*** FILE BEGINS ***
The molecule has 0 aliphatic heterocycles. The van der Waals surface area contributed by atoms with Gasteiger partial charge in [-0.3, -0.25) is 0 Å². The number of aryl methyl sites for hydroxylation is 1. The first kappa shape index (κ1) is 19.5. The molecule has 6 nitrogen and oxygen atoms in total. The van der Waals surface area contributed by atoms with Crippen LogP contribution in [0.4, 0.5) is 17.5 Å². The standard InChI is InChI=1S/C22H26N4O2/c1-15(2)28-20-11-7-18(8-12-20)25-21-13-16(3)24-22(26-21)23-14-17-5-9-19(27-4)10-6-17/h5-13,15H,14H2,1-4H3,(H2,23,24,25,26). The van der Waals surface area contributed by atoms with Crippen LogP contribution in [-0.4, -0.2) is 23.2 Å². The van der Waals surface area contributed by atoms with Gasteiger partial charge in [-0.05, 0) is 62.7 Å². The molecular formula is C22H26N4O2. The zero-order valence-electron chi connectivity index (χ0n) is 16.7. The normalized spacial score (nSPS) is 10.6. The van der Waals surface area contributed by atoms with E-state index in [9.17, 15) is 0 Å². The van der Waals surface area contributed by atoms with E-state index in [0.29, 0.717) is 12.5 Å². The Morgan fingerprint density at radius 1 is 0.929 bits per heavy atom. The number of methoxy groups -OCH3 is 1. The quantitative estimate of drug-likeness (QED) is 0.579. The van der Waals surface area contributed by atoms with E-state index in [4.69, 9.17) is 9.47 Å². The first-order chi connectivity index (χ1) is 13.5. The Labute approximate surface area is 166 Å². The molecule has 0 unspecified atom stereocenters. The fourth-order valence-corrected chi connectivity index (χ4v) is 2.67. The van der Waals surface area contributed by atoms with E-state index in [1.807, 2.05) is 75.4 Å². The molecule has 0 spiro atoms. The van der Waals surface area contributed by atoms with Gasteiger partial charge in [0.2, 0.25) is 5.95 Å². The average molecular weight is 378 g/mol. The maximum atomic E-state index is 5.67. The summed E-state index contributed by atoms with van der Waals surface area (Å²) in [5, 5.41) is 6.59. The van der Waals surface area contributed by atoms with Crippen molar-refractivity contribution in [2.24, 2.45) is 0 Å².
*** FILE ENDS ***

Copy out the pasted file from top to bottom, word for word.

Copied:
The molecule has 0 aliphatic heterocycles. The van der Waals surface area contributed by atoms with Gasteiger partial charge in [-0.3, -0.25) is 0 Å². The number of aryl methyl sites for hydroxylation is 1. The first kappa shape index (κ1) is 19.5. The molecule has 6 nitrogen and oxygen atoms in total. The van der Waals surface area contributed by atoms with Crippen LogP contribution in [0.4, 0.5) is 17.5 Å². The standard InChI is InChI=1S/C22H26N4O2/c1-15(2)28-20-11-7-18(8-12-20)25-21-13-16(3)24-22(26-21)23-14-17-5-9-19(27-4)10-6-17/h5-13,15H,14H2,1-4H3,(H2,23,24,25,26). The van der Waals surface area contributed by atoms with Crippen LogP contribution in [-0.4, -0.2) is 23.2 Å². The van der Waals surface area contributed by atoms with Gasteiger partial charge in [-0.05, 0) is 62.7 Å². The molecular formula is C22H26N4O2. The zero-order valence-electron chi connectivity index (χ0n) is 16.7. The normalized spacial score (nSPS) is 10.6. The van der Waals surface area contributed by atoms with E-state index in [9.17, 15) is 0 Å². The van der Waals surface area contributed by atoms with E-state index in [0.29, 0.717) is 12.5 Å². The Morgan fingerprint density at radius 1 is 0.929 bits per heavy atom. The number of methoxy groups -OCH3 is 1. The quantitative estimate of drug-likeness (QED) is 0.579. The van der Waals surface area contributed by atoms with E-state index in [4.69, 9.17) is 9.47 Å². The first-order chi connectivity index (χ1) is 13.5. The Labute approximate surface area is 166 Å². The molecule has 0 unspecified atom stereocenters. The fourth-order valence-corrected chi connectivity index (χ4v) is 2.67. The van der Waals surface area contributed by atoms with E-state index in [1.807, 2.05) is 75.4 Å². The molecule has 0 spiro atoms. The van der Waals surface area contributed by atoms with Gasteiger partial charge in [0.2, 0.25) is 5.95 Å². The average molecular weight is 378 g/mol. The maximum atomic E-state index is 5.67. The summed E-state index contributed by atoms with van der Waals surface area (Å²) in [5, 5.41) is 6.59. The van der Waals surface area contributed by atoms with Crippen molar-refractivity contribution in [2.24, 2.45) is 0 Å².